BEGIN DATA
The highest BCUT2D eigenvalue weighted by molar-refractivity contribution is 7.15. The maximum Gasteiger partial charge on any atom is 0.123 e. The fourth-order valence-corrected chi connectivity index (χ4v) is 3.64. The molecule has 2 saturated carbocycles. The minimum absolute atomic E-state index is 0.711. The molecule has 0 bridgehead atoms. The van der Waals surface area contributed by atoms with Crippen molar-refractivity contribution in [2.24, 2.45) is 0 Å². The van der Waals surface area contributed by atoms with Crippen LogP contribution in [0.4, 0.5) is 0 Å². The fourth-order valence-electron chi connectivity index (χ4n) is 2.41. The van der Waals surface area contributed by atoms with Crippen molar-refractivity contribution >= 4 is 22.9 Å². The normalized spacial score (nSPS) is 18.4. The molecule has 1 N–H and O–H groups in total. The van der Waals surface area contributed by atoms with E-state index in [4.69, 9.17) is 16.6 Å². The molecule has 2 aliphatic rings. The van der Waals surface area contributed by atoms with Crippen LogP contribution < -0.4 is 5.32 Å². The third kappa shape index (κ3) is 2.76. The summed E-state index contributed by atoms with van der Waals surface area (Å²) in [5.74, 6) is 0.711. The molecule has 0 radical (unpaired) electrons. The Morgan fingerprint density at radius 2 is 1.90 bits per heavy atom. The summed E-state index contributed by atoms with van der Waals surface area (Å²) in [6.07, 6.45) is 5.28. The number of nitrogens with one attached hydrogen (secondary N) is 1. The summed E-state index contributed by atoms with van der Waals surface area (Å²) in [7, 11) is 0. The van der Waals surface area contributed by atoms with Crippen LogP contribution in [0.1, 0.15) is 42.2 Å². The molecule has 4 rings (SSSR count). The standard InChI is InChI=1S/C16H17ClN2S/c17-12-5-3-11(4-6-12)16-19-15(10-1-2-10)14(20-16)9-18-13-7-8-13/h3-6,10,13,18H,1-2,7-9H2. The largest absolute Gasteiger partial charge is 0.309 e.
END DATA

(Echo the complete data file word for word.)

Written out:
The highest BCUT2D eigenvalue weighted by molar-refractivity contribution is 7.15. The maximum Gasteiger partial charge on any atom is 0.123 e. The fourth-order valence-corrected chi connectivity index (χ4v) is 3.64. The molecule has 2 saturated carbocycles. The minimum absolute atomic E-state index is 0.711. The molecule has 0 bridgehead atoms. The van der Waals surface area contributed by atoms with Crippen molar-refractivity contribution in [2.24, 2.45) is 0 Å². The van der Waals surface area contributed by atoms with Crippen LogP contribution in [0.4, 0.5) is 0 Å². The fourth-order valence-electron chi connectivity index (χ4n) is 2.41. The van der Waals surface area contributed by atoms with Crippen molar-refractivity contribution >= 4 is 22.9 Å². The normalized spacial score (nSPS) is 18.4. The molecule has 1 N–H and O–H groups in total. The van der Waals surface area contributed by atoms with E-state index in [4.69, 9.17) is 16.6 Å². The molecule has 2 aliphatic rings. The van der Waals surface area contributed by atoms with Crippen LogP contribution < -0.4 is 5.32 Å². The third kappa shape index (κ3) is 2.76. The summed E-state index contributed by atoms with van der Waals surface area (Å²) in [5.74, 6) is 0.711. The molecule has 0 radical (unpaired) electrons. The Morgan fingerprint density at radius 2 is 1.90 bits per heavy atom. The summed E-state index contributed by atoms with van der Waals surface area (Å²) in [6.07, 6.45) is 5.28. The number of nitrogens with one attached hydrogen (secondary N) is 1. The summed E-state index contributed by atoms with van der Waals surface area (Å²) in [7, 11) is 0. The van der Waals surface area contributed by atoms with Crippen LogP contribution in [0.1, 0.15) is 42.2 Å². The molecule has 4 rings (SSSR count). The standard InChI is InChI=1S/C16H17ClN2S/c17-12-5-3-11(4-6-12)16-19-15(10-1-2-10)14(20-16)9-18-13-7-8-13/h3-6,10,13,18H,1-2,7-9H2. The largest absolute Gasteiger partial charge is 0.309 e.